Medical History and Dental Treatment
Many patients are surprised to find out how important a medical history is for dental care. There are many interrelationships between general health and oral health, and there are also many interactions of drugs that affect dental care. Below are some explanations of why we need to know about health conditions.
Keep in mind, however, that this is by no means a complete list of health conditions or medication that affect dental care. Patients should always tell us about any medical treatments they are receiving and all medications they are taking.
Antibiotic Prophylaxis/Bacterial Endocarditis
When dental work is performed that could involve bleeding, such as teeth cleaning, periodontal treatment, extractions, or fillings around the gum area, bacteria that is present in the mouth may be introduced into the bloodstream. This is not a problem for most people, but if someone has a certain condition, it could cause serious problems if precautions are not taken. In these special medical cases, antibiotics will need to be taken before having dental work performed. The conditions for which this pre-treatment course is recommended can vary based on guidelines based on current scientific evidence, but at present include some heart conditions that involve some prosthetic devices and some congenital heart conditions, along with some orthopedic implants, and for patients who have additional problems compromising their immune system. Generally, the decision for use of antibiotics would be a joint decision in consult with the patient’s physician, taking into account an individual’s total medical profile.
Periodontal disease is a risk factor in heart disease. With heart conditions, extra care must be taken to monitor periodontal conditions. Some heart conditions may also affect the type of anesthetic used, and some medicines taken for heart conditions affect dental treatment.
Radiation therapy can cause reduced saliva flow, which in turn can cause rampant decay. If a patient is undergoing radiation therapy, a prescription for artificial saliva and a fluoride rinse may be necessary, along with close monitoring at the dentist's office.
Nutrition concerns while undergoing cancer treatment may also affect oral hygiene, and vomiting from chemotherapy can cause erosion of teeth.
This condition would cause concern about the type of anesthetic to use for local anesthesia. We would need to use an anesthetic without epinephrine.
High Blood Pressure
Epinephrine, added to dental anesthetics to provide a longer lasting effect, causes a rise in blood pressure. If a patient has high blood pressure, we would need to use a different kind of anesthetic, without epinephrine.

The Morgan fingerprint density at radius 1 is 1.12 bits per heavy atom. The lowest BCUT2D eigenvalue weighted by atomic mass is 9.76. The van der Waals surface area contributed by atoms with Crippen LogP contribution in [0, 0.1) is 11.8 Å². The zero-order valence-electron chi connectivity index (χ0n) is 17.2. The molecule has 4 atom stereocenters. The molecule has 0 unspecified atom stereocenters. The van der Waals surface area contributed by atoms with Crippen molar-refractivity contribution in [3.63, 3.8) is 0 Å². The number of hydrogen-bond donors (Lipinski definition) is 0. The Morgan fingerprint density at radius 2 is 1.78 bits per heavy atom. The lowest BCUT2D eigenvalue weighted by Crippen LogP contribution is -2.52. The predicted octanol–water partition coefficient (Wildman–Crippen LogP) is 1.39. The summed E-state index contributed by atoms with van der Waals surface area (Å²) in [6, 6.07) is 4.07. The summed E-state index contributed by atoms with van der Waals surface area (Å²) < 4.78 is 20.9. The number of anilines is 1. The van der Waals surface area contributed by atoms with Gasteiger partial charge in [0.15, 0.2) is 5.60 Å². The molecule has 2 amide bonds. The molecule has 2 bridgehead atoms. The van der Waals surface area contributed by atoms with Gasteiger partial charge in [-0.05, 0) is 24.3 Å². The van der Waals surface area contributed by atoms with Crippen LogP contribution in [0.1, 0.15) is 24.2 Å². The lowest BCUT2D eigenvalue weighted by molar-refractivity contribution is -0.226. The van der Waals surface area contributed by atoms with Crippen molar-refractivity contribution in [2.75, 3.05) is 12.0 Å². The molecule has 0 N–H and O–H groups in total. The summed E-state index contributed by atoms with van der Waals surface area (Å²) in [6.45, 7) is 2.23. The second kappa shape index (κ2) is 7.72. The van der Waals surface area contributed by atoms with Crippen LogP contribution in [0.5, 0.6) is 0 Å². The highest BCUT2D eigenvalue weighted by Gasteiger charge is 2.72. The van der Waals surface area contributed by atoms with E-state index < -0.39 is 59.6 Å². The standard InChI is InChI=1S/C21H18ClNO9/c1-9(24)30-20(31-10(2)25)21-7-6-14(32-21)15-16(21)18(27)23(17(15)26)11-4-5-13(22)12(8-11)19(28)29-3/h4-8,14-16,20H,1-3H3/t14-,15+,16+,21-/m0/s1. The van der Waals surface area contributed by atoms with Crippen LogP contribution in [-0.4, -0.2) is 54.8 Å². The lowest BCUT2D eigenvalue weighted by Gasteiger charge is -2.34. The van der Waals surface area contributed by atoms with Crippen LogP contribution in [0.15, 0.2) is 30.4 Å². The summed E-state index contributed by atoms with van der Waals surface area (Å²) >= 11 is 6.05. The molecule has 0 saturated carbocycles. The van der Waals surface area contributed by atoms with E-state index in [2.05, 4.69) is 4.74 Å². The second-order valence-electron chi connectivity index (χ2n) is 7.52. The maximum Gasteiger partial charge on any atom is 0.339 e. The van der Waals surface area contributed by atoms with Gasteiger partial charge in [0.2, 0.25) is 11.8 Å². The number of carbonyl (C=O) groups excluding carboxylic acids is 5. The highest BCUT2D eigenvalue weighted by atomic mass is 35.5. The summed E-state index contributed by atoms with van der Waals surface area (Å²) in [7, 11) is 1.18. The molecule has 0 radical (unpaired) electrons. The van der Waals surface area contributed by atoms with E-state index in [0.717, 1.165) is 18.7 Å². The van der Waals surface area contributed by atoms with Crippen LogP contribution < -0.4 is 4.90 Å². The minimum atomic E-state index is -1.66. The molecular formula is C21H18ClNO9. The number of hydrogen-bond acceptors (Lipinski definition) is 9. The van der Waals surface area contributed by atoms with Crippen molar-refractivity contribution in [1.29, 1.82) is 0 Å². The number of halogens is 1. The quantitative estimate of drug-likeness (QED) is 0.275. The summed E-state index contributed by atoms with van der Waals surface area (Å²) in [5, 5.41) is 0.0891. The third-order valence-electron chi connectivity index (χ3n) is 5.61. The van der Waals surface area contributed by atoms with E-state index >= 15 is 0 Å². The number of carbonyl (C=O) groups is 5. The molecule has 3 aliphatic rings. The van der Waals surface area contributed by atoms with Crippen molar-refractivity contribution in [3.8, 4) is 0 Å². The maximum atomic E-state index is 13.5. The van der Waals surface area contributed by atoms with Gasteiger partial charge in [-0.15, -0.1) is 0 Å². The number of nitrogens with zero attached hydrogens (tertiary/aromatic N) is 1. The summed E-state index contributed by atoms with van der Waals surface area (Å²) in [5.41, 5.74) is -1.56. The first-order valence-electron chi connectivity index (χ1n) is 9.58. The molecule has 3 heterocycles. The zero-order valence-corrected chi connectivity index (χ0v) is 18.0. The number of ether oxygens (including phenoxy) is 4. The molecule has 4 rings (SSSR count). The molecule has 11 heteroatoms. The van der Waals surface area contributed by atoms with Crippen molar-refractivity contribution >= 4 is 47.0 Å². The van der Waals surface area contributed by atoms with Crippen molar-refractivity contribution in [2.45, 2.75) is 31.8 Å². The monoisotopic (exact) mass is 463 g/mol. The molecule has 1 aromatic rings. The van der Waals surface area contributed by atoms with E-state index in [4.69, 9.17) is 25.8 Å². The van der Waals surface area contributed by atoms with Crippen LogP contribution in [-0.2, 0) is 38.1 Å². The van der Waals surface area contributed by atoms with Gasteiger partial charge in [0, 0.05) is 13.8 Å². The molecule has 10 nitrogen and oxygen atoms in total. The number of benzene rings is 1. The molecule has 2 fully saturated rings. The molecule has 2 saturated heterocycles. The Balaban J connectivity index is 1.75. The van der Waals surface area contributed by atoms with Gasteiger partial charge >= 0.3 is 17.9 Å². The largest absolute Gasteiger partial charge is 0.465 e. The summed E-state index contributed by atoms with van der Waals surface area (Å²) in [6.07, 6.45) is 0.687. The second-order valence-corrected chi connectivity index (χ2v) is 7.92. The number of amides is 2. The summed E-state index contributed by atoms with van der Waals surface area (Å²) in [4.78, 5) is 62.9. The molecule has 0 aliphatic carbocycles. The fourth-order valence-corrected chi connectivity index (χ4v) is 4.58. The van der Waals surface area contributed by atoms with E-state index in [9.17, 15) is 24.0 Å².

Diabetics have a much higher risk of developing periodontal disease, and periodontal disease aggravates diabetic problems. Diabetics also have a harder time healing from oral surgery, so special precautions may be needed. Close monitoring of gum problems, with more frequent cleanings and check-ups may also be indicated.
Bulimia can cause severe erosion of teeth. Acid regurgitated from the stomach repeatedly eats away at tooth enamel. Anorexia or overall poor nutrition can cause gum or soft tissue problems.
Head or Jaw Injury, Arthritis, Chronic Headaches
Injuries to head or jaw can cause TMJ (jaw joint) problems and should be monitored. Arthritis can also affect the jaw joint, and chronic headaches may be caused by dental problems such as bruxism (clenching of teeth).
Anemia or Blood Clotting Problems
These can both cause complications with periodontal treatment or other dental surgery.
Chronic Sinus Problems
Pressure from this condition can cause tooth pain, and can mimic an abscessed tooth.
Medicines and Dental Care
Blood Thinners and Aspirin
These drugs can affect clotting times and cause complications from dental surgery. A patient may need to discontinue these medicines temporarily when dental surgery is scheduled. Anyone taking blood thinners should consult with his or her physician before scheduling dental procedures that could involve bleeding.
Some contraceptives can cause change in periodontal condition, and may have interactions with other medications.
Fosamax, Actonil, Boniva – are a class of drugs called Bisphosphonates are used to treat osteoperosis and osteopenia. These drugs affect the bone modeling cells called osteoclasts and have been associated in rare cases with an increased risk of bone osteonecrosis of the jaw. In this condition jaw bone dies from a combination of factors and is associated with dental treatment affecting the bone such as extractions or jaw surgery.